Each UEFA European Championship has had its tactical benchmarks – and UEFA EURO 2016 will doubtless give us fresh and fascinating insights into the way the modern game is played.
For the first EUROs in the 1960s, the old 2-3-5 formation – featuring two full-backs, two wing-halves, a centre-half, two wingers, two inside-forwards and a centre-forward – was making way for increasingly sophisticated tactics, which sometimes reflected a new defensive-minded philosophy. Rather than focus on scoring goals, there came a new emphasis on not conceding. New systems such as the 4-3-3 (often not featuring a winger), the 4-4-2 or the 4-2-4 came into fashion as the game evolved.
Individual positions also changed. Italy's 1968 champions featured not only the customary solid defence and stealthy attackers, but also a full-back of considerable attacking potential in Giacinto Facchetti who helped redefine his position. Playmakers came into fashion. If the playmaker was able to score goals on a regular basis, either from open play or through deft free-kicks, you were really in business – in 1984, France's Michel Platini finished as leading scorer in the tournament with nine goals in five matches on home soil.
In the 1970s the 'libero' or 'sweeper' was born. This fluid position could feature a purely defensive libero stationed behind his defence to sweep up opposing breakthroughs – and was given a new slant by the elegant Franz Beckenbauer, captain of West Germany's 1972 team. He used his skill and vision to move forward out of defence and kick-start his team's attacks.
The game has become increasingly sophisticated in tactical terms over the years, with defences proving even harder to break down, and these developments have been monitored at recent EUROs by UEFA's technical study group, comprising experienced coaches and technical experts, who identify the prevailing tactical trends every four years.
At EURO '96 in England, the trend was towards strong, almost impregnable defensive blocks, the "flooding" of midfield by teams perhaps playing a 3-5-2 system, and a dearth of wingers which was compensated for by hard-working wide players or overlapping full-backs. Counterattacking, often by strikers with pace, and individual brilliance was needed to destabilise tough defensive blocks. A defensive midfielder also helped contain counterattacks. Goalkeepers needed to become footballers after changes to the backpass rule.
In the Netherlands and Belgium in 2000, the tactical talk was of the diamond formation – a defensive midfielder, two 'normal' midfielders and a central player supporting the strikers. Lone strikers made their mark. A two-man screen of defensive midfielders helped bolster other rearguards against danger and footballers increasingly needed to be complete players – tactically mature, versatile, adaptable, flexible and quick-thinking – as well as phenomenally fit.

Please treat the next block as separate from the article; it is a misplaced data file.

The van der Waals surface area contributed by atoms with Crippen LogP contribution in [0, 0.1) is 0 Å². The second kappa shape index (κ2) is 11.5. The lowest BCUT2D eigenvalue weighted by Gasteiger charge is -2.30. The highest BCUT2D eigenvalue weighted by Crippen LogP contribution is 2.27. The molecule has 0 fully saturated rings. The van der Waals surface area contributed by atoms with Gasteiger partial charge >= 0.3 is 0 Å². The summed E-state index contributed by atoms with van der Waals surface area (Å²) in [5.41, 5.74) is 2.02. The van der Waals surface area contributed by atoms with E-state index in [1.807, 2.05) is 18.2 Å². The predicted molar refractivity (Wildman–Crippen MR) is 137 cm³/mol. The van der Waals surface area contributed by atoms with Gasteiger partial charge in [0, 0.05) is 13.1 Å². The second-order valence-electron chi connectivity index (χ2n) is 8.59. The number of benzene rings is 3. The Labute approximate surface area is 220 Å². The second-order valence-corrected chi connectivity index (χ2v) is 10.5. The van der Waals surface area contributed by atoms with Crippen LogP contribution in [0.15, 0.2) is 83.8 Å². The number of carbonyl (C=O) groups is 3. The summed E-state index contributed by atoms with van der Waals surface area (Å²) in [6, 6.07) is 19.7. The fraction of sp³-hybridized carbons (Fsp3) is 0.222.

By 2004, the marriage of skill and speed was essential as the game became even faster. The collective, massed defensive block held sway, which required opponents to counterattack at speed to outwit their opponents. Slow build-up, combination play and ball circulation proved ineffective against such systems, but there was a welcome resurgence in wing play as teams tried to get around the massed rearguards. Exceptional tactical discipline, organisation and team spirit gave Greece the chance to become unexpected champions.
Reports of the death of creative combination play and ball circulation proved massively premature, however. Four years later Spain arrived in Austria and Switzerland with a decidedly lightweight midfield centred around Xavi Hernández, Andrés Iniesta and the shielding Marcos Senna, all standing under 1.77m. Unable to outmuscle opponents they passed them into submission: their tiki-taka never missed a beat.
They honed the art to such an extent over the next four years, that when David Villa was ruled out of UEFA EURO 2012 they opted for the main part to play without a recognised striker. Instead they profited from a false nine, a nominal front man who plays deeper, dragging defenders out of position and creating space for team-mates. On the attack their 4-3-3 became a 3-4-3 as a midfielder dropped into the defence and full-backs pushed forward. Opponents were pulled this way, then that; then open.
The game never stops evolving – what can we expect in France at UEFA EURO 2016?
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